After weeks of exploration and study, the 3rd graders know a lot about area and perimeter. To put their knowledge into practice, they are currently working to build a tiny house! Not seeing the correlation? Keep reading!
Architecture and construction are two fields in which area and perimeter are crucial. This is especially true in the tiny house industry, where designers spend much of their time negotiating how to fit all of life's necessities into such a small space. This negotiation created a natural problem-solving opportunity for the students: Imagine you are an architect. A client gives you a list of furniture requirements that they would like to fit into a 17 x 8 tiny house. Can you make this work?
After watching a few videos about the construction and functionality of tiny homes, the 3rd graders were so excited to get started!
Built (pun intended) into this project are many iterations. The students first had to design the base and the walls of their house, keeping in mind the given length and width of each piece of furniture.
When making a blueprint, designers draw their base from the perspective of a bird's-eye view. Imagining their house from this perspective was challenging for the students at first, but they got the hang of it. To complicate things even further, the walls are drawn from a front-view. This means that if an oven is up against a wall, the base would show the stove top, while the wall adjacent to it shows the front of the oven. This spacial-awareness practice was an unforeseen benefit of the project.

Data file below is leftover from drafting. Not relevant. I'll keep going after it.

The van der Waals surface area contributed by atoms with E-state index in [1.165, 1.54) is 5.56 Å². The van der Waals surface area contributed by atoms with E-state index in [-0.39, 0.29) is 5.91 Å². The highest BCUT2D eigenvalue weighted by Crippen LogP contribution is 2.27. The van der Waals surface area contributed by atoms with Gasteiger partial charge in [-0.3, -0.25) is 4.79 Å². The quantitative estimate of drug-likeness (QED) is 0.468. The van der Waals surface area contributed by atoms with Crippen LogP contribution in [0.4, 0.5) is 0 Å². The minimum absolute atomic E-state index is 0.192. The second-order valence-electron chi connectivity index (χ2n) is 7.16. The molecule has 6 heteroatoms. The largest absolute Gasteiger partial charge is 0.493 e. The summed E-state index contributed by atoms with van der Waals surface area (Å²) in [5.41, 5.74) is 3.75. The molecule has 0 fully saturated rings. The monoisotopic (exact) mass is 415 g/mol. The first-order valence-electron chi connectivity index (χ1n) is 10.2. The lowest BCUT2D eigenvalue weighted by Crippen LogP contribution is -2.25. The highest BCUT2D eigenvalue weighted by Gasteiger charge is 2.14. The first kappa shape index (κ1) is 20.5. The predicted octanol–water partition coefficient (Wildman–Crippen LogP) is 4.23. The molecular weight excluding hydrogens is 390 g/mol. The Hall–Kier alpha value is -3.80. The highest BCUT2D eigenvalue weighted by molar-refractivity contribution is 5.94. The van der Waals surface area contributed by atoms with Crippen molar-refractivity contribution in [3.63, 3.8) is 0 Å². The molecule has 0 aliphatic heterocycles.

The next step was to draw the final draft of the blueprint. This allowed the students to work through any issues they had on the 1st draft and perfect the design of their house.
Many students are on the 3rd step, which is designing and creating 3D furniture. While the length and width of the furniture has been given to them, they get to choose the height. The height of each piece of furniture that touches a wall has to match what they drew on the final draft of their wall. To create 3D furniture, the students start with a bird's-eye view of the piece of furniture, then they draw a "net" along each side (imagine a lowercase "t" with the drawing in the middle and a long strip coming off of each side). Once cut out, the net is folded down and taped to create a 3D box-like piece of furniture. The students must plan carefully, as the net is what determines the height of the object. Creating and placing the 3D furniture is helping the students make sense of their blueprints and see the purpose of designing from different perspectives.
In the end, the students will have a 3-dimensional model tiny home with a fully-designed interior and exterior. They will then find the area and perimeter of each part and answer interview questions from the point of view of themselves as architects. Be sure to stop by the 3rd grade cubbies to see the display!
Little people, big minds.